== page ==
robots AI

(Arseny Togulev, Unsplash)

This article is brought to you thanks to the collaboration of The European Sting with the World Economic Forum.

Author: Emma Charlton, Senior Writer, Formative Content


There needs to be greater scrutiny of the use of artificial intelligence, according to a poll of 20,000 people across 27 countries.

While the potential and power of AI to transform our lives is almost universally accepted -and applications can be foreseen in almost all sectors from education to healthcare – there are still hurdles to overcome, such as ethical concerns about how data is stored and used.

Uncomfortable with robots?
Image: World Economic Forum poll

Concern about the widespread use of the technology is shared across sex, age, income and educational demographics, according to the poll, which was compiled by polling firm Ipsos for the World Economic Forum’s Annual Meeting of the New Champions in China.

“Artificial intelligence is one of the most powerful tools we have as a society,” said Kay Firth-Butterfield, Head of Artificial Intelligence at the Forum. “But, without a governance structure to provide the guardrails for how we interact with this, we risk leaving large parts of the population behind.”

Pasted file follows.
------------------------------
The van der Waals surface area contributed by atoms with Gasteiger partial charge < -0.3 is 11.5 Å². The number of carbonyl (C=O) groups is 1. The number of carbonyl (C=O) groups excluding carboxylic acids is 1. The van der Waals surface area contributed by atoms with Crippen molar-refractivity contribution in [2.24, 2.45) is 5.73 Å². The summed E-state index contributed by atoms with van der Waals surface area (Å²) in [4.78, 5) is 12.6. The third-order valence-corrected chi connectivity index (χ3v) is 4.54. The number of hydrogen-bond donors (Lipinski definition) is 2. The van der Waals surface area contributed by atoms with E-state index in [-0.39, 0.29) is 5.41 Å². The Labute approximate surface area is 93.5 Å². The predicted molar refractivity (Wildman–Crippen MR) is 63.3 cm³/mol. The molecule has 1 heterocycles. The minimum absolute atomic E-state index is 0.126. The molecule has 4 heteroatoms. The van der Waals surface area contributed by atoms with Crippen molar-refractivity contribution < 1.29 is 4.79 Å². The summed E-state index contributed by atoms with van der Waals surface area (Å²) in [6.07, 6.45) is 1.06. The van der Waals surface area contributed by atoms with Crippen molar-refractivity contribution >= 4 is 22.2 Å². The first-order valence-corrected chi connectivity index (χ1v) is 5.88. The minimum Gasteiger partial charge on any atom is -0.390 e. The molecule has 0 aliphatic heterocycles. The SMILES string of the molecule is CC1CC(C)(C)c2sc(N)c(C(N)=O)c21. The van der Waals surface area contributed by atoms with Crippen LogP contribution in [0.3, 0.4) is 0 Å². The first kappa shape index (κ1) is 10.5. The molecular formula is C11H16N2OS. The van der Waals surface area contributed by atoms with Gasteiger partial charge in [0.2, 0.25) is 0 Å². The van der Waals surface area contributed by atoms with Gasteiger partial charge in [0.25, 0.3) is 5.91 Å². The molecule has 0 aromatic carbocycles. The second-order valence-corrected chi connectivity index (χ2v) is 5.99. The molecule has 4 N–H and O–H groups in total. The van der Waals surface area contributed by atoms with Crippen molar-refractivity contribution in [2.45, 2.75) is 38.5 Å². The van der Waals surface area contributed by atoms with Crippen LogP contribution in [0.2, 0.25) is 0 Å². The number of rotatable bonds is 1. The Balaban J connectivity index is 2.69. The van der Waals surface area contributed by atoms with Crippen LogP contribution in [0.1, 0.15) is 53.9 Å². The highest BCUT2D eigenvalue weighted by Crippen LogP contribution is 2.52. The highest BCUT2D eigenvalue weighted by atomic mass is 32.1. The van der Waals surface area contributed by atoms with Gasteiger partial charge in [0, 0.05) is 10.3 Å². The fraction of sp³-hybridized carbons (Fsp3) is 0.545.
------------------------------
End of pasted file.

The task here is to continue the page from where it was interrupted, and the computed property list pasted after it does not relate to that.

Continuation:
Overall, the poll found that more than 40% of respondents were worried about the use of AI, while 32% were undecided and 27% were unconcerned.

Almost half of the people surveyed said companies using AI should be regulated more strictly, while just 20% disagreed. Government adoption of the technology was viewed slightly less sceptically, with 40% of people saying restrictions needed to be tightened.

Do you trust corporations?
Image: World Economic Forum poll

The survey highlights broader themes that the Forum’s Expert Network is exploring, as AI becomes increasingly sophisticated. These topics, along with the wider impact of technological innovation on the global economy and society, are being explored by more than 1,800 leaders at the Forum’s annual China meeting in the city of Dalian, from 1 July to 3 July.

Governments are seen as slightly more trustworthy
Image: World Economic Forum poll